God gave Solomon wisdom and very great insight, and a breadth of understanding as measureless as the sand on the seashore. Solomon’s wisdom was greater than the wisdom of all the people of the East, and greater than all the wisdom of Egypt. He was wiser than anyone else, including Ethan the Ezrahite—wiser than Heman, Kalkol and Darda, the sons of Mahol. And his fame spread to all the surrounding nations. He spoke three thousand proverbs and his songs numbered a thousand and five. He spoke about plant life, from the cedar of Lebanon to the hyssop that grows out of walls. He also spoke about animals and birds, reptiles and fish. From all nations people came to listen to Solomon’s wisdom, sent by all the kings of the world, who had heard of his wisdom. (1 Kings 4:29-34 NIV)
Social media moves at an incredible pace. Some things can take hold of Twitter or Facebook and spread like wildfire. Something innocuous can quickly become infamous if public opinion turns. One will tell another as the six degrees of Kevin Bacon take you from the comfort of your own profile into some of the hidden recesses of the etherverse.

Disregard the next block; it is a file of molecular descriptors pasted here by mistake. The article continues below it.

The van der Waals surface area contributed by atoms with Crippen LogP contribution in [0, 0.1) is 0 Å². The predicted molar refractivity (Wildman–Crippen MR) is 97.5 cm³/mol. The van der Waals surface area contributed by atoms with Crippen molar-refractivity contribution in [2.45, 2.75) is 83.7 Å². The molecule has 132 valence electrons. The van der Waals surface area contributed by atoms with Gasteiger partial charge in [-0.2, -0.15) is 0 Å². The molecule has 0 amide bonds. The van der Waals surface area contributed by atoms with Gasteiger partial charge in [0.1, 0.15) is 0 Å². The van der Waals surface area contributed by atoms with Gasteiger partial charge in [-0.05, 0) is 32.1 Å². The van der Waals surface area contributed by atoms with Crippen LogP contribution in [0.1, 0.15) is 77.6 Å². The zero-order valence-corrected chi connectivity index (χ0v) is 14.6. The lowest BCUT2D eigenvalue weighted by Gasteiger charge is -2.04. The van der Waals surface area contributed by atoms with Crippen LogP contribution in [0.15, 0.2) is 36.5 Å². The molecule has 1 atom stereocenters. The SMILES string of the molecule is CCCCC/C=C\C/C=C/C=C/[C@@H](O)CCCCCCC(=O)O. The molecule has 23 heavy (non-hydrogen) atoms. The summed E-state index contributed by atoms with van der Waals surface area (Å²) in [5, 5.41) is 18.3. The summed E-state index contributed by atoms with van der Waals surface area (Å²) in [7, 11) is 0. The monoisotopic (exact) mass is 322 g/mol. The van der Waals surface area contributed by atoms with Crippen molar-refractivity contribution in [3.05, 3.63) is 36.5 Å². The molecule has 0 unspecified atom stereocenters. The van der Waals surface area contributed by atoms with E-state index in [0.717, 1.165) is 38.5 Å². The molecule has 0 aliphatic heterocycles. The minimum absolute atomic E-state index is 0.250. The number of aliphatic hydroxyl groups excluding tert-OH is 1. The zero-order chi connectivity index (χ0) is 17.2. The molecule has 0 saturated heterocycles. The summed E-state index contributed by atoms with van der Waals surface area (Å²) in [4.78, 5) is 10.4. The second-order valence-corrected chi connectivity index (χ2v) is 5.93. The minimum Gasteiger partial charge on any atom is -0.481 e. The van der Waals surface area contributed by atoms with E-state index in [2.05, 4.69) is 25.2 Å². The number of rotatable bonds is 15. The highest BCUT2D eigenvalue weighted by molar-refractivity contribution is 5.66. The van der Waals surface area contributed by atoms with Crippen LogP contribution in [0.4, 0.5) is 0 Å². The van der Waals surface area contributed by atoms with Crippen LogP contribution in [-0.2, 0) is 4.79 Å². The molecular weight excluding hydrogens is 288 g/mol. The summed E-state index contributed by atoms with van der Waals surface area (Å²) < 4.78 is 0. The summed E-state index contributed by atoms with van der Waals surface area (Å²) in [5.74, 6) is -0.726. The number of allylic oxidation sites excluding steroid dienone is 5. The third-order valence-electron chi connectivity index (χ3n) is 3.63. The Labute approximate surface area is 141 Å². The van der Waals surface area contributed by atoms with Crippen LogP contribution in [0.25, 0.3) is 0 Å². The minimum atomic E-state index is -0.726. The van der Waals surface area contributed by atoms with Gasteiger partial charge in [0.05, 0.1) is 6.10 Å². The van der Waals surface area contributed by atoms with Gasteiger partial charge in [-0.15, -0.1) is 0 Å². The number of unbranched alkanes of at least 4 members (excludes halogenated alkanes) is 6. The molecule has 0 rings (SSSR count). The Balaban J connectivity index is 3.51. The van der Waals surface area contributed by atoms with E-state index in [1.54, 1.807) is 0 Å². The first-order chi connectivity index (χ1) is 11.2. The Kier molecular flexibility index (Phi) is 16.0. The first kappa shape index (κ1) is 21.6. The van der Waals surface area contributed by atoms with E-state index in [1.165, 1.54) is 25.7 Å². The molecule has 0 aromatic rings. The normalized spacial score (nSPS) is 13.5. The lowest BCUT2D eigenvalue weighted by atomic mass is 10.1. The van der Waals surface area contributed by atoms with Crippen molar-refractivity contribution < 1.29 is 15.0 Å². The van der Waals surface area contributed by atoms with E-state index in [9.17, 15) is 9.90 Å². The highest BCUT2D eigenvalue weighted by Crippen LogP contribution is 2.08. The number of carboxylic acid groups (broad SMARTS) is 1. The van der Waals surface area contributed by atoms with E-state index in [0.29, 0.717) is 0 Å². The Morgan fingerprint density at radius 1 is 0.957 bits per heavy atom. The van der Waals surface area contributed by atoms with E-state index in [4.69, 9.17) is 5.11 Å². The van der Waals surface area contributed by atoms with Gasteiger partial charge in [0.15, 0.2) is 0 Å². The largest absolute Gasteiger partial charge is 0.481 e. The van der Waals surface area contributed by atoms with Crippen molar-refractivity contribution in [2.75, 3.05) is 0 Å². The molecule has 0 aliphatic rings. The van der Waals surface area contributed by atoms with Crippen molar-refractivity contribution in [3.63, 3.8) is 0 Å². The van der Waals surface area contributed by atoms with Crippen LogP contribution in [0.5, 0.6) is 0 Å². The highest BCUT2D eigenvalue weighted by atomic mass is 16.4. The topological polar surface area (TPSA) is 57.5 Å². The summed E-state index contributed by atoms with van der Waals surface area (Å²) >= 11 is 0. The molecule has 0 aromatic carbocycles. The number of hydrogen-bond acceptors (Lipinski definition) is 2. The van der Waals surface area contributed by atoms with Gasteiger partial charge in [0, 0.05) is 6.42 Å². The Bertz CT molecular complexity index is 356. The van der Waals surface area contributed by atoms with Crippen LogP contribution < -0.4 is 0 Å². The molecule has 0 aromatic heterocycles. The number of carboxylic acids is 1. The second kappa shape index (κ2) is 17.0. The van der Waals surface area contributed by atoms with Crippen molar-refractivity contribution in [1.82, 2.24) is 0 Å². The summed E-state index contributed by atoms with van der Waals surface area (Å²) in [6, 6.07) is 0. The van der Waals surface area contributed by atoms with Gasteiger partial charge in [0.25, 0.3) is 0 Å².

I find myself wondering how the wisdom of Solomon would fit into the social media universe. Is there room for reflection and wisdom in a world of 140 characters and instant feedback? Wisdom is something that many people develop over time as opposed to Solomon’s gift from God. As our children learn to navigate a social media world there is a need to educate about the great benefits and the many pitfalls this brings.
This is a picture that I have seen on Facebook 5 times in the last few days. A startling statistic as one teacher begins that journey to wisdom with her young students. How do you exercise wisdom online? How do you protect yourself? Is this something that developed over time or do you use instinct? Have you always been safe online or did you find out the hard way?